Billy Corgan may say that "rock is dead," and U2 may bring electronica to their new album, but neither one will put down their guitars: Trends come and go, but it's still only rock and roll. And the American Fuse likes it.

"Rock and roll goes through these different phases, but it always goes back to the real thing," Phillips says. "I don't think rock and roll needs to evolve. When we pick up our instruments, this is what comes out."

Don't get him started on the latest trends. "Who would have thought that a band like Cake would make it?" he says, both incredulously and with disgust. "Or the Mighty Mighty Bosstones? Man, I hate all this ska shit. I got so tired of it that I got rid of all my Specials and Selecter records. You'll never see the American Fuse going ska!"

Wolfe has likewise seen trends come and go. In the late '80s he was part of Dallas-by-way-of-Memphis metal band Lord Tracy. They recorded for MCA, but big-hair metal was on its last leg. He downplays the fact, but he was also the bass player for the Cult for almost three years. He says that playing with friends is far more satisfying than playing in a professional band: "A band is about camaraderie and chemistry. I did like the life.Kinda miss it." He laughs sheepishly, looking at Fowler and Phillips.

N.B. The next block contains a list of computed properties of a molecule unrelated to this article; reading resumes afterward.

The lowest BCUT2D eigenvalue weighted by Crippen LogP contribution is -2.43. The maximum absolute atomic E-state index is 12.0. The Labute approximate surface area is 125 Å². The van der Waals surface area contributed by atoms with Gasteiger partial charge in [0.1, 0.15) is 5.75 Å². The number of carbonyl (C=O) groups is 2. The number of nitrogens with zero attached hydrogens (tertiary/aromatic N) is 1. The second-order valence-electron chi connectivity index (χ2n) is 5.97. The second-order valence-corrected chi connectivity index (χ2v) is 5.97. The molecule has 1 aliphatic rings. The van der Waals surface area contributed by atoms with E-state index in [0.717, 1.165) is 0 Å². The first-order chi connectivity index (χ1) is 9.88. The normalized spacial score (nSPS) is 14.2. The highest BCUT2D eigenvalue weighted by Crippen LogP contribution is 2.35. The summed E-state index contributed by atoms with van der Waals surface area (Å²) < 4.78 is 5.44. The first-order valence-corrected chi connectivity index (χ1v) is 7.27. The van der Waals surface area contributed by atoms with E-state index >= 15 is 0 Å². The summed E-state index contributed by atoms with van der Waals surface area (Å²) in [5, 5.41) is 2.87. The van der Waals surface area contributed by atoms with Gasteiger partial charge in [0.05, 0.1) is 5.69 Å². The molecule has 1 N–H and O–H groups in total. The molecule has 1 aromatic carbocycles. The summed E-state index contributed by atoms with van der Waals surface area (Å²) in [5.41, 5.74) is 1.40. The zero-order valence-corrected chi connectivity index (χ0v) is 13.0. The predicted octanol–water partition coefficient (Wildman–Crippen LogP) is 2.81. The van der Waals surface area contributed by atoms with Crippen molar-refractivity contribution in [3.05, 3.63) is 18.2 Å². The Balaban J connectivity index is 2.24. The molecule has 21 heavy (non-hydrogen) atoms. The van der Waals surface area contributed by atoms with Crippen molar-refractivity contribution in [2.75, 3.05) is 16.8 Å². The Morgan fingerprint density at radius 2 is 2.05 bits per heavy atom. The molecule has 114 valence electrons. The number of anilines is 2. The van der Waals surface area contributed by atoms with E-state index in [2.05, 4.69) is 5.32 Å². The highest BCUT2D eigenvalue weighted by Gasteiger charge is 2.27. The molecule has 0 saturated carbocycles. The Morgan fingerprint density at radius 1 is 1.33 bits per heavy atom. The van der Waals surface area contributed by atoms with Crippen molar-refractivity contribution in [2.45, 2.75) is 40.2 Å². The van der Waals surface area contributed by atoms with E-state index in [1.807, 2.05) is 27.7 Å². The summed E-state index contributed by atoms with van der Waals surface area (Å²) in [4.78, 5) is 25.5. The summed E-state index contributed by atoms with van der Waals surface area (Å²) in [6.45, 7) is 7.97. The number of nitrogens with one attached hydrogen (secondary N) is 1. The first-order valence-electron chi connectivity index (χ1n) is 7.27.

"[But] those guys couldn't get along very well," he continues. "It was kind of a sinking ship. Ian Astbury is a really good guy, a little strange and eccentric. But he really didn't get along with [guitarist] Billy Duffy. There were two tour buses: the Billy bus and the Ian bus. I was in the Billy bus, because Ian was trying to quit drinking. I remember one time I went to soundcheck and they didn't like the way I was dressed. It was the fucking soundcheck! They said, 'You're in the Cult, you can't dress like this.' So they sent the wardrobe girl to get me new clothes for soundcheck," he laughs. "I remember when Pearl Jam first came out--they didn't like it. When Pearl Jam got big six months later, they liked it. I didn't really try to kiss their ass or anything.

"Maybe I'll do the reunion," he chuckles. "Just for the tour."